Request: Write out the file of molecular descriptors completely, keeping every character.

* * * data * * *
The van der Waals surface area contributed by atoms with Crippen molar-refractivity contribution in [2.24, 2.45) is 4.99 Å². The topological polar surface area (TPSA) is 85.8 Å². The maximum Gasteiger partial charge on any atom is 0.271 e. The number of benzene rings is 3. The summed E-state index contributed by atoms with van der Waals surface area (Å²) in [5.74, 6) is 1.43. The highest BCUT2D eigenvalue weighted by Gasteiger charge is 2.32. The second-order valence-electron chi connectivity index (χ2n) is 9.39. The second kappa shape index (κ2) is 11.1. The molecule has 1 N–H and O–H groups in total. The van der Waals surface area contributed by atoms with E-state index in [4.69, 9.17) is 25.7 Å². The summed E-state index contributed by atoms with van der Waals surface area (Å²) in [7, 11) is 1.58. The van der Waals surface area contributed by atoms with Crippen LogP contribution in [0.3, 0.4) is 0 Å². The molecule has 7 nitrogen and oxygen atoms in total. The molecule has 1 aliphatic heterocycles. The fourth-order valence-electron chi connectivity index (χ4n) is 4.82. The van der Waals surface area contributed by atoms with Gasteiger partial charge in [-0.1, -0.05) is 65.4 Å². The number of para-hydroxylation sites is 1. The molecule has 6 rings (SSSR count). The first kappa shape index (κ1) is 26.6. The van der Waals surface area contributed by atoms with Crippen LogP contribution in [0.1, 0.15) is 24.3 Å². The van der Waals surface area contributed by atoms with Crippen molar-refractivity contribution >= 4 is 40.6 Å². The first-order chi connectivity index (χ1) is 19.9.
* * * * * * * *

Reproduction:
The van der Waals surface area contributed by atoms with Crippen molar-refractivity contribution in [2.24, 2.45) is 4.99 Å². The topological polar surface area (TPSA) is 85.8 Å². The maximum Gasteiger partial charge on any atom is 0.271 e. The number of benzene rings is 3. The summed E-state index contributed by atoms with van der Waals surface area (Å²) in [5.74, 6) is 1.43. The highest BCUT2D eigenvalue weighted by Gasteiger charge is 2.32. The second-order valence-electron chi connectivity index (χ2n) is 9.39. The second kappa shape index (κ2) is 11.1. The molecule has 1 N–H and O–H groups in total. The van der Waals surface area contributed by atoms with E-state index in [4.69, 9.17) is 25.7 Å². The summed E-state index contributed by atoms with van der Waals surface area (Å²) in [7, 11) is 1.58. The van der Waals surface area contributed by atoms with Crippen LogP contribution in [0.3, 0.4) is 0 Å². The molecule has 7 nitrogen and oxygen atoms in total. The molecule has 1 aliphatic heterocycles. The fourth-order valence-electron chi connectivity index (χ4n) is 4.82. The van der Waals surface area contributed by atoms with Gasteiger partial charge in [-0.1, -0.05) is 65.4 Å². The number of para-hydroxylation sites is 1. The molecule has 6 rings (SSSR count). The first kappa shape index (κ1) is 26.6. The van der Waals surface area contributed by atoms with Crippen LogP contribution in [0.1, 0.15) is 24.3 Å². The van der Waals surface area contributed by atoms with Crippen molar-refractivity contribution >= 4 is 40.6 Å². The first-order chi connectivity index (χ1) is 19.9.